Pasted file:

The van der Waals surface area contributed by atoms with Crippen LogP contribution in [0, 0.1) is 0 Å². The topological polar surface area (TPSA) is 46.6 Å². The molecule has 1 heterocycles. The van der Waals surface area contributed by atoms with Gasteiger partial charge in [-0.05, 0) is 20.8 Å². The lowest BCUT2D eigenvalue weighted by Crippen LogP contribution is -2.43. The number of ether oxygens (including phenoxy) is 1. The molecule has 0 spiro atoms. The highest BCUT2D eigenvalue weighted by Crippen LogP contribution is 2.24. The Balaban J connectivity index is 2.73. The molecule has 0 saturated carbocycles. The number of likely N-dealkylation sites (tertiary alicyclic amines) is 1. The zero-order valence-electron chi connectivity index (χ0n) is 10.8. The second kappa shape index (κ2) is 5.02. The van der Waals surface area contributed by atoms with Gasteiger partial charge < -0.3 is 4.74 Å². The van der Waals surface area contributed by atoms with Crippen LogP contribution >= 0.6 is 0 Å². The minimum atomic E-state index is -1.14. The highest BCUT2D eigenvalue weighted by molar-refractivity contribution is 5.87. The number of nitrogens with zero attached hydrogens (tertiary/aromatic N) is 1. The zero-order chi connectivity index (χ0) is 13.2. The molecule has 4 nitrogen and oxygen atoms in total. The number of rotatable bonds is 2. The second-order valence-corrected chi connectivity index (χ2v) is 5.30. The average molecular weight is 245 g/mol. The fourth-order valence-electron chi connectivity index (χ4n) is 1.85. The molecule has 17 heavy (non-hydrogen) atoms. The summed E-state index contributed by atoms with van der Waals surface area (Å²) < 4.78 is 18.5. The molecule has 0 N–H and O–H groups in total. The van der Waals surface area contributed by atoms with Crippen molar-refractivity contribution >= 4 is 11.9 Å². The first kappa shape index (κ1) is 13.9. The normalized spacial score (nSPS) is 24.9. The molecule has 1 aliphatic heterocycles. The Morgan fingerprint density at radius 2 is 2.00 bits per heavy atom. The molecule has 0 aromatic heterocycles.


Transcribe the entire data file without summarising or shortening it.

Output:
The van der Waals surface area contributed by atoms with Crippen LogP contribution in [0, 0.1) is 0 Å². The topological polar surface area (TPSA) is 46.6 Å². The molecule has 1 heterocycles. The van der Waals surface area contributed by atoms with Gasteiger partial charge in [-0.05, 0) is 20.8 Å². The lowest BCUT2D eigenvalue weighted by Crippen LogP contribution is -2.43. The number of ether oxygens (including phenoxy) is 1. The molecule has 0 spiro atoms. The highest BCUT2D eigenvalue weighted by Crippen LogP contribution is 2.24. The Balaban J connectivity index is 2.73. The molecule has 0 saturated carbocycles. The number of likely N-dealkylation sites (tertiary alicyclic amines) is 1. The zero-order valence-electron chi connectivity index (χ0n) is 10.8. The second kappa shape index (κ2) is 5.02. The van der Waals surface area contributed by atoms with Gasteiger partial charge < -0.3 is 4.74 Å². The van der Waals surface area contributed by atoms with Crippen LogP contribution >= 0.6 is 0 Å². The minimum atomic E-state index is -1.14. The highest BCUT2D eigenvalue weighted by molar-refractivity contribution is 5.87. The number of nitrogens with zero attached hydrogens (tertiary/aromatic N) is 1. The zero-order chi connectivity index (χ0) is 13.2. The molecule has 4 nitrogen and oxygen atoms in total. The number of rotatable bonds is 2. The second-order valence-corrected chi connectivity index (χ2v) is 5.30. The average molecular weight is 245 g/mol. The fourth-order valence-electron chi connectivity index (χ4n) is 1.85. The molecule has 17 heavy (non-hydrogen) atoms. The summed E-state index contributed by atoms with van der Waals surface area (Å²) < 4.78 is 18.5. The molecule has 0 N–H and O–H groups in total. The van der Waals surface area contributed by atoms with Crippen molar-refractivity contribution >= 4 is 11.9 Å². The first kappa shape index (κ1) is 13.9. The normalized spacial score (nSPS) is 24.9. The molecule has 1 aliphatic heterocycles. The Morgan fingerprint density at radius 2 is 2.00 bits per heavy atom. The molecule has 0 aromatic heterocycles.